Mark Wattles’ unfinished riverside mansion in West Linn is on the market for $ four million: The founding father of Hollywood Video has lengthy since disappeared

“You will never find another property like this,” said the marketing materials for an unfinished riverside mansion that was frozen in a rural part of West Linn for 24 years and is on sale for $ 3,999,999.

“When completed, the residence will be the largest in Oregon and will even tower over the governor’s mansion,” says the brochure, which advertises the 49,240-square-foot stalled structure at 32020 SW Peach Cove Road.

There are walls that have long been covered in waterproof tyvek, but no windows or finished floors.

The shell is made of steel beams, concrete and wood and extends over three floors and extends over an area equivalent to three football fields.

The incomplete mansion is part of a 32-acre farm and sits in a bend in the Willamette River. It offers 270 degree views and a water front of 2,700 feet.

The neighborhood has “upscale farmhouses, equestrian facilities, and tiny vineyards,” which she describes as “unprecedented riverside opportunities,” according to Kendra Ratcliff of Luxe Christies International Real Estate.

She explains some of the luxury options a new owner could add:

  • A helipad for a quick get to downtown Portland
  • A boat dock for access to the river from the back yard
  • The 25-foot gym with a full basketball court under a wood-beam ceiling could turn into an indoor pool or tennis court
  • The entire lower level of the massive structure, which is planned as a showroom for 60 cars, garage and mechanics with heated and cooled concrete floors, could hold a vintage car collection or become a bowling alley or a shooting range

The plans for the mansion included a spiral staircase and a glass atrium that led to a large room with two-story glass panels. Media and theater rooms, home offices and nine bedrooms were also on the drawing board.

The master suite, which took up half the top floor, was to have a 1,200-square-foot closet, private theater space, kitchenette, his and hers bathroom, two sitting areas, and two wraparound decks.

The property was originally owned by Mark Wattles, best known for opening and selling Hollywood video stores that were successful at the time and buying bankrupt Ultimate Electronics.

The entrepreneur paid $ 1.25 million in 1994 for the land that is used solely for agricultural purposes. That designation can lower taxes and allow the owner to make money farming or running a horse riding business, Ratcliff says.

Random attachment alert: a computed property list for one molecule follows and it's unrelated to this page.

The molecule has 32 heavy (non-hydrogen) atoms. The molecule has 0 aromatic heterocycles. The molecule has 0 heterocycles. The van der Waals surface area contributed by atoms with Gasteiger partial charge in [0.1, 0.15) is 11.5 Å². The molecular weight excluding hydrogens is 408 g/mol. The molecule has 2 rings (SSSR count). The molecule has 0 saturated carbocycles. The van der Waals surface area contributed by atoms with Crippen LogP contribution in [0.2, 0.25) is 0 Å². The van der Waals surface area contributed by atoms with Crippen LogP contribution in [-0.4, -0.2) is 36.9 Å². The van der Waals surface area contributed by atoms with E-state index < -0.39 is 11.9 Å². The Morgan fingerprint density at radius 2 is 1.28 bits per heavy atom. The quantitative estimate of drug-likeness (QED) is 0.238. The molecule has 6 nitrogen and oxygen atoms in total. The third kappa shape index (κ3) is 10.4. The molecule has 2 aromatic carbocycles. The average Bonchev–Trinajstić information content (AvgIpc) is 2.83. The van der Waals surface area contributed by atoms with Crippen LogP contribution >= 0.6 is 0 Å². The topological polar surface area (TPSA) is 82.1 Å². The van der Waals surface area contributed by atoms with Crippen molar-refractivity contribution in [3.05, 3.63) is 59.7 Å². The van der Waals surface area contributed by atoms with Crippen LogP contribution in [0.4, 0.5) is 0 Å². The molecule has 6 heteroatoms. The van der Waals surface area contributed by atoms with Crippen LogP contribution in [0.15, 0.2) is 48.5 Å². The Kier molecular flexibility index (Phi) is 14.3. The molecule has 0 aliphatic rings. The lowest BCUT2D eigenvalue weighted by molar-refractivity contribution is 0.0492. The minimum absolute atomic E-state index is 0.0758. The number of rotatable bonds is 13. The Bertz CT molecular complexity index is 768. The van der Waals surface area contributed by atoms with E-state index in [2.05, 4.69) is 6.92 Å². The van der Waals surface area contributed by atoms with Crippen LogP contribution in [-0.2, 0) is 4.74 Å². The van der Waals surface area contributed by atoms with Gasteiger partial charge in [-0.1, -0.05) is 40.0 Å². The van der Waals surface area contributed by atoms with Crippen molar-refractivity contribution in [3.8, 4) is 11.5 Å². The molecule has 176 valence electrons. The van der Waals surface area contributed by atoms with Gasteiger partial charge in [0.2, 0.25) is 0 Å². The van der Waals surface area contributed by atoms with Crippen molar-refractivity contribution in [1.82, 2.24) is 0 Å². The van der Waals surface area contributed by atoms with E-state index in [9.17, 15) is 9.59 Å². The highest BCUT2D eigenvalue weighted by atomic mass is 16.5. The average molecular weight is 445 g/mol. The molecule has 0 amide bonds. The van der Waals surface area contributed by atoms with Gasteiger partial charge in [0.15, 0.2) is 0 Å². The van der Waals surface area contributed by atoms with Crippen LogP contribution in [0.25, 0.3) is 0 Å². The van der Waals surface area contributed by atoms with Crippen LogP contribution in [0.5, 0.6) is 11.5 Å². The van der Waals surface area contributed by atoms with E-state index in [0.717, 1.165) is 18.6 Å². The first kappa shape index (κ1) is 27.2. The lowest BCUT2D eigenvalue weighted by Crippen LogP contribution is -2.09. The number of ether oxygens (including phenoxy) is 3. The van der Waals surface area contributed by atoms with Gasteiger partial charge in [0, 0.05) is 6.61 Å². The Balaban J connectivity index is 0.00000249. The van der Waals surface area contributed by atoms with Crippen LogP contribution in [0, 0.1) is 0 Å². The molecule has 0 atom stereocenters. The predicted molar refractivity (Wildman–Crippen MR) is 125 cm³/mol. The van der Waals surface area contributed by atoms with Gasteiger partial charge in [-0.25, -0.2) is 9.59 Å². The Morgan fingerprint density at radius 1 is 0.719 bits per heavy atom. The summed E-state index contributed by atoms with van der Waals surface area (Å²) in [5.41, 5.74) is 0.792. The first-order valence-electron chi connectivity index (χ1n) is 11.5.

About five acres are now planted in blueberries. Annual taxes are approximately $ 30,000.

Wattles received planning permission in 1996 to build a mansion the size of the White House.

The next year he won a publicly known lawsuit from a neighbor sponsored by the 1000 Friends of Oregon land use group and the Ball Janik law firm.

“I don’t think there is a nicer place than this point on the peninsula,” Wattles said in 2018, adding that he had “gone overboard” with his plans for the house and stated that he was at the time was in her thirties.

He said he put $ 12 million into his unfinished trophy house near Canby.

“It would have been spectacular for the family,” he said, “countless places for the kids and me to play on the river and in the house.”

Instead, he moved to Las Vegas with his wife and five children to take advantage of tax breaks and escape the limelight.

“Founding a fast-growing business is not the center of gravity in Las Vegas as it is in Portland,” said Wattles, who owns a Dallas, Texas home and founded 151 Coffee and is a co-owner of Firebirds Wood Fired Grill Restaurants.

Wattles had the architectural plans for the unfinished manor house remodeled from a traditional style to a north-western craftsman with a stone facade by Tom Avgerakis of Avgerakis Custom Homes in Lake Oswego.

However, a new buyer could make the mansion look classic or modern. “Mediterranean, Northwest Lodge, modern … just bring your architect and your vision with you,” says Ratcliff.

The only construction work that has been done over the decades has been to expose the wood and other building materials to the elements.

Twice a year, documents are sent to Clackamas County to keep the controversial building permits active.

Clackamas County valued the property at $ 5.3 million.

In 2018, Terry Sprague of Luxe Christies International Real Estate and Ratcliff listed the Peach Cove Road property and partnered with Platinum Luxury Auctions to sell it.

The winning bidder was Richard L. Stanley of Camas, Washington, who founded Rick’s Custom Fencing & Decking and owns log yards in Oregon. He planned to create a Tuscan villa-style winery and maybe open a wine tasting room.

Stanley said he would update the old plans to reflect advances in building materials and technology.

In July 2018, he paid $ 2.27 million for the auctioned item.

In June 2020, he listed it for $ 3,999,999, still unfinished.

“If you are interested in starting a winery, the property’s great location, amenities, and land are all good for the business,” writes Ratcliff.

The property has 29 acres of irrigation rights, a well ready to be plugged in, and completed plumbing for ponds and water features, she adds.

The temperature-controlled garages on the lower level could be used as barrel rooms, and the sunken racquetball court could be converted into a room for winemaking, she adds.

A large store could store machines and the villa could have a tasting room for the wineries.

. – Janet Eastman | 503-294-4072

[email protected] | @janeteastman

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The property tax amount has been corrected in this story.